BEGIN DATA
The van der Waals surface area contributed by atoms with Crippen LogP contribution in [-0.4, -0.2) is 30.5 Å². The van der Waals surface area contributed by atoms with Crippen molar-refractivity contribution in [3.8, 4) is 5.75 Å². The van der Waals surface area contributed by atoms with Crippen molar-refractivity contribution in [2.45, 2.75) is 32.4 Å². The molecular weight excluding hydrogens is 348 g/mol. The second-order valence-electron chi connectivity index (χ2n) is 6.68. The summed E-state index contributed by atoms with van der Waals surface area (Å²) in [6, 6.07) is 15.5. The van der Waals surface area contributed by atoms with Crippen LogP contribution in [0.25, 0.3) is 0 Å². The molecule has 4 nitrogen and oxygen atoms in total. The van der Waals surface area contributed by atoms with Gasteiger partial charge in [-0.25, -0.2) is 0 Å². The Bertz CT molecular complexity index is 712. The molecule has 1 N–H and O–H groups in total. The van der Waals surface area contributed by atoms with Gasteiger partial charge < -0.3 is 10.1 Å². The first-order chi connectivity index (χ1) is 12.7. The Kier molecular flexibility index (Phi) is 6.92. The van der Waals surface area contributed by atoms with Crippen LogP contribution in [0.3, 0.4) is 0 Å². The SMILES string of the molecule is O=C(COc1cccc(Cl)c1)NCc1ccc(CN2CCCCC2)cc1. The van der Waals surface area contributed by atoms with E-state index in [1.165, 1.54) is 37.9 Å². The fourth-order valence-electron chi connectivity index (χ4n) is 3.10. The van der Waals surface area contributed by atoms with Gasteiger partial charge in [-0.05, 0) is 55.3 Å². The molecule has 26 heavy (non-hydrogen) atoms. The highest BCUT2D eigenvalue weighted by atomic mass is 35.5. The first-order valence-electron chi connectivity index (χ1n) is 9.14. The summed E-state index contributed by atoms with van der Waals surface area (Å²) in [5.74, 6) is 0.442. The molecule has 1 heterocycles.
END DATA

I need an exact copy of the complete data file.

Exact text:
The van der Waals surface area contributed by atoms with Crippen LogP contribution in [-0.4, -0.2) is 30.5 Å². The van der Waals surface area contributed by atoms with Crippen molar-refractivity contribution in [3.8, 4) is 5.75 Å². The van der Waals surface area contributed by atoms with Crippen molar-refractivity contribution in [2.45, 2.75) is 32.4 Å². The molecular weight excluding hydrogens is 348 g/mol. The second-order valence-electron chi connectivity index (χ2n) is 6.68. The summed E-state index contributed by atoms with van der Waals surface area (Å²) in [6, 6.07) is 15.5. The van der Waals surface area contributed by atoms with Crippen LogP contribution in [0.25, 0.3) is 0 Å². The molecule has 4 nitrogen and oxygen atoms in total. The van der Waals surface area contributed by atoms with Gasteiger partial charge in [-0.25, -0.2) is 0 Å². The Bertz CT molecular complexity index is 712. The molecule has 1 N–H and O–H groups in total. The van der Waals surface area contributed by atoms with Gasteiger partial charge < -0.3 is 10.1 Å². The first-order chi connectivity index (χ1) is 12.7. The Kier molecular flexibility index (Phi) is 6.92. The van der Waals surface area contributed by atoms with Crippen LogP contribution in [0.3, 0.4) is 0 Å². The SMILES string of the molecule is O=C(COc1cccc(Cl)c1)NCc1ccc(CN2CCCCC2)cc1. The van der Waals surface area contributed by atoms with E-state index in [1.165, 1.54) is 37.9 Å². The fourth-order valence-electron chi connectivity index (χ4n) is 3.10. The van der Waals surface area contributed by atoms with Gasteiger partial charge in [-0.05, 0) is 55.3 Å². The molecule has 26 heavy (non-hydrogen) atoms. The highest BCUT2D eigenvalue weighted by atomic mass is 35.5. The first-order valence-electron chi connectivity index (χ1n) is 9.14. The summed E-state index contributed by atoms with van der Waals surface area (Å²) in [5.74, 6) is 0.442. The molecule has 1 heterocycles.